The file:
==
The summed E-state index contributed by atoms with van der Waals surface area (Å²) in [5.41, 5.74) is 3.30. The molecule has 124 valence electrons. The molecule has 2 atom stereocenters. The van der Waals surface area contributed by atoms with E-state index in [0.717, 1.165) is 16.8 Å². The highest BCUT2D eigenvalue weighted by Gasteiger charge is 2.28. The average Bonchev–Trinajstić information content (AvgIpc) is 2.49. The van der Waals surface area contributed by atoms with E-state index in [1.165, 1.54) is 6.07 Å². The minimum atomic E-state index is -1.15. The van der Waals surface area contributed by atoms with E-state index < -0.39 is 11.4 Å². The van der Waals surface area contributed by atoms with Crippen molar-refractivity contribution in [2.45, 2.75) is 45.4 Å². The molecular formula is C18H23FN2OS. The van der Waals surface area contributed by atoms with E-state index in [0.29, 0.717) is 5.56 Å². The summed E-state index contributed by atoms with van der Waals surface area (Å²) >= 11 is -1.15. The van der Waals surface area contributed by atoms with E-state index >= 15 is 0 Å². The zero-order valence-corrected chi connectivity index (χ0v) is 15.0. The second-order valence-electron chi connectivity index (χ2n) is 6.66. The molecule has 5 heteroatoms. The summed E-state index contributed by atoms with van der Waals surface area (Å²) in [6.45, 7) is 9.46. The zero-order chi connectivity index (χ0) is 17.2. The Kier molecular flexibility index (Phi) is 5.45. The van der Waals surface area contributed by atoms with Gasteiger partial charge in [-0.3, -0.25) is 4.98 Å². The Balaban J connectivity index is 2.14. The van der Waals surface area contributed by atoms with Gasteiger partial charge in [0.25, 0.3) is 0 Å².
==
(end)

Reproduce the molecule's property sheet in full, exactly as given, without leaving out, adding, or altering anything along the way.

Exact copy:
The summed E-state index contributed by atoms with van der Waals surface area (Å²) in [5.41, 5.74) is 3.30. The molecule has 124 valence electrons. The molecule has 2 atom stereocenters. The van der Waals surface area contributed by atoms with E-state index in [0.717, 1.165) is 16.8 Å². The highest BCUT2D eigenvalue weighted by Gasteiger charge is 2.28. The average Bonchev–Trinajstić information content (AvgIpc) is 2.49. The van der Waals surface area contributed by atoms with E-state index in [1.165, 1.54) is 6.07 Å². The minimum atomic E-state index is -1.15. The van der Waals surface area contributed by atoms with E-state index < -0.39 is 11.4 Å². The van der Waals surface area contributed by atoms with Crippen molar-refractivity contribution in [2.45, 2.75) is 45.4 Å². The molecular formula is C18H23FN2OS. The van der Waals surface area contributed by atoms with E-state index in [0.29, 0.717) is 5.56 Å². The summed E-state index contributed by atoms with van der Waals surface area (Å²) >= 11 is -1.15. The van der Waals surface area contributed by atoms with E-state index >= 15 is 0 Å². The zero-order valence-corrected chi connectivity index (χ0v) is 15.0. The second-order valence-electron chi connectivity index (χ2n) is 6.66. The molecule has 5 heteroatoms. The summed E-state index contributed by atoms with van der Waals surface area (Å²) in [6.45, 7) is 9.46. The zero-order chi connectivity index (χ0) is 17.2. The Kier molecular flexibility index (Phi) is 5.45. The van der Waals surface area contributed by atoms with Gasteiger partial charge in [-0.3, -0.25) is 4.98 Å². The Balaban J connectivity index is 2.14. The van der Waals surface area contributed by atoms with Gasteiger partial charge in [0.25, 0.3) is 0 Å².